Legere also vowed that the new T-Mobile will honor the bargain prices that Sprint currently charges to its customers, pitching the merger as the path to increased competition in the broadband industry.
“This consolidation will lead to lower prices,” Legere said.
Lawmakers peppered Legere and Sprint executive chairman Marcelo Claure on Wednesday about the deal’s implications for consumers — and whether it will truly lead to more competition, or simply new incentives that encourage T-Mobile to act in anticompetitive ways.
The two carriers have said that merging will allow them to accelerate the buildout of a next-generation wireless data technology, known as 5G, that could support home broadband service and compete with AT&T and Verizon, who are working on advanced 5G networks of their own. Legere claimed that the deal would mean going from having two national 5G networks to three.
Skeptics of the deal said a merger may not be the only path for Sprint and T-Mobile to deliver on their 5G ambitions, particularly if a deal means eliminating a competitor from the marketplace.
"We need consumer choice and 5G — but we should not have to choose between them,” said Sen. Amy Klobuchar (D-Minn.), the ranking Democrat on the subcommittee.
T-Mobile has indicated that the wireless market will remain competitive, citing cable companies that have launched their own nascent cellular services.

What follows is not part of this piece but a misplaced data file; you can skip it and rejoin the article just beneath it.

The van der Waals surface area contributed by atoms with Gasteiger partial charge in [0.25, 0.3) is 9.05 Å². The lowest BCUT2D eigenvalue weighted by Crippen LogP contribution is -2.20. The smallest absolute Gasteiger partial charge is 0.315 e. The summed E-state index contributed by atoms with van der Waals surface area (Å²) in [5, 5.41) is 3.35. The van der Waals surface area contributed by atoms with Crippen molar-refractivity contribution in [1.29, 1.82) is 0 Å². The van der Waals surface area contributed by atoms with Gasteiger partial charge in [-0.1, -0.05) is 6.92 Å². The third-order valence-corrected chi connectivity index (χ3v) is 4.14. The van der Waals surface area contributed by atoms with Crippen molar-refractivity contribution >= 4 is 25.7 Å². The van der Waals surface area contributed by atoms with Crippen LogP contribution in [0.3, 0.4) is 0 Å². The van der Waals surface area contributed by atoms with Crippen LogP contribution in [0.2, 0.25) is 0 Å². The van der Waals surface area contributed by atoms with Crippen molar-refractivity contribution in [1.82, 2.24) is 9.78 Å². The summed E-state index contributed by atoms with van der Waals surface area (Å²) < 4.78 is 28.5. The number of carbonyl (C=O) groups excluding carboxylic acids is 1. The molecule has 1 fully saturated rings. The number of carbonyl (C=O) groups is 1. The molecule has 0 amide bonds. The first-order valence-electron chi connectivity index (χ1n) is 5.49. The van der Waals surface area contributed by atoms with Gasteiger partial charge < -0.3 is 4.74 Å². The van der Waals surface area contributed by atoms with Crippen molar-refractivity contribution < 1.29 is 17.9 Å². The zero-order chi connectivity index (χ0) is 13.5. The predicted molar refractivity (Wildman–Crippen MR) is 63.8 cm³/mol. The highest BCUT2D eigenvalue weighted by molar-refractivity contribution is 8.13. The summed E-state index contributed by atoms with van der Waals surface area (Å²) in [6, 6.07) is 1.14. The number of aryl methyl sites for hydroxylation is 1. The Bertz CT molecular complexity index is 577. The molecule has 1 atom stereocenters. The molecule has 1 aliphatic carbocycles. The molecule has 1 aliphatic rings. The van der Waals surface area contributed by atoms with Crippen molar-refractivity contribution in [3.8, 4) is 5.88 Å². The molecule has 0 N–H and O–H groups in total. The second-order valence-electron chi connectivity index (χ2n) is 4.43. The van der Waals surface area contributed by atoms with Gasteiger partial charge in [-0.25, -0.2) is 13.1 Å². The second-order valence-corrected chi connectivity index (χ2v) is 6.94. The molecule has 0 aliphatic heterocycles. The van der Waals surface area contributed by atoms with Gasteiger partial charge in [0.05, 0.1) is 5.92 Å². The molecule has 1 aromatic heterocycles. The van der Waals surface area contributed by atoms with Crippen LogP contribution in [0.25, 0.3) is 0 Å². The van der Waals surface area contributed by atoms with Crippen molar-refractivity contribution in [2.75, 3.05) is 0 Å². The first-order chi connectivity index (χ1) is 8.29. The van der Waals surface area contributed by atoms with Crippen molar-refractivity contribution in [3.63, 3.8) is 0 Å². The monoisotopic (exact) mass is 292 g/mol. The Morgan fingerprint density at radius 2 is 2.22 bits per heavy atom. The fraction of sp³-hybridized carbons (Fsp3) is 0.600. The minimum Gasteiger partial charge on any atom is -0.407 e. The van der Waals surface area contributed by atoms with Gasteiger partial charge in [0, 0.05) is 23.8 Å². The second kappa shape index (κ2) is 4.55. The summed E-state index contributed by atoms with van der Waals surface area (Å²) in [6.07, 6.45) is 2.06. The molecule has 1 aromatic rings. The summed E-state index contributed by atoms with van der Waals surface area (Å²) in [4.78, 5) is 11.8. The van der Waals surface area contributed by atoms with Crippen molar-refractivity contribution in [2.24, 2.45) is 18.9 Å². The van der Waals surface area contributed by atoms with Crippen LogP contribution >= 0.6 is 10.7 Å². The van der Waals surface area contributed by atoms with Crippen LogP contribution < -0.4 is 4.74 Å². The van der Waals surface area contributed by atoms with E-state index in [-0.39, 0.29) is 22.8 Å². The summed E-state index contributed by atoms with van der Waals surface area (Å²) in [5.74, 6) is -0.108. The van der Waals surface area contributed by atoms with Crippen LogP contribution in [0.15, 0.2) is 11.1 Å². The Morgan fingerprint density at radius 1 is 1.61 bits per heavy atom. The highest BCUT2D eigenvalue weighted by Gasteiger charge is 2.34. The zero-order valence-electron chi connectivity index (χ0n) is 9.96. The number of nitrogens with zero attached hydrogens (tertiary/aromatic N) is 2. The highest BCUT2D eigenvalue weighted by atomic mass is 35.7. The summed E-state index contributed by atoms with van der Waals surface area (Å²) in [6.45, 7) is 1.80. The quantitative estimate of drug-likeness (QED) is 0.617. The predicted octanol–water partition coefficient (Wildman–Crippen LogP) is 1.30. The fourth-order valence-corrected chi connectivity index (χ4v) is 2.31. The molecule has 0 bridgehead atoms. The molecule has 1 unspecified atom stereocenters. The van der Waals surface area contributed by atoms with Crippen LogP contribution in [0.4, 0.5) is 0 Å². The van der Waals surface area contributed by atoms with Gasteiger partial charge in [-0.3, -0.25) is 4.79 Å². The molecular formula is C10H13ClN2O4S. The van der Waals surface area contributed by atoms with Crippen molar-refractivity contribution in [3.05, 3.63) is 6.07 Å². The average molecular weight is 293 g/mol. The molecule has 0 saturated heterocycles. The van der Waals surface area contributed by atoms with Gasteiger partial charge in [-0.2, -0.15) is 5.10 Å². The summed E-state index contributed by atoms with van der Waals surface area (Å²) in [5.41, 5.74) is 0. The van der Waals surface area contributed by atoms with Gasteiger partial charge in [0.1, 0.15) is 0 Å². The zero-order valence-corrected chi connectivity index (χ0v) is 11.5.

But other critics said T-Mobile is trying to have it both ways, by implying that there is both insufficient competition in wireless because of the dominance of AT&T and Verizon in 5G, while also claiming that the market is highly competitive because of the entry of the cable industry.
“Which is it?” said Gene Kimmelman, president of the consumer advocacy group Public Knowledge, in the hearing. Sen. Mike Lee (R-Utah), the subcommittee’s chairman, at one point also highlighted T-Mobile’s shifting rhetoric on the cable industry’s role.
Defenders of the merger told the subcommittee that consumers are extremely sensitive to changes in price and that any increases would probably be met with damaging blowback for T-Mobile.
“It’s extremely difficult to try to raise prices in this particular market, especially when their competitors are able to offer a bundled solution," said Roslyn Layton, a visiting scholar at the American Enterprise Institute. “So I’m very skeptical that they would be able to raise prices.”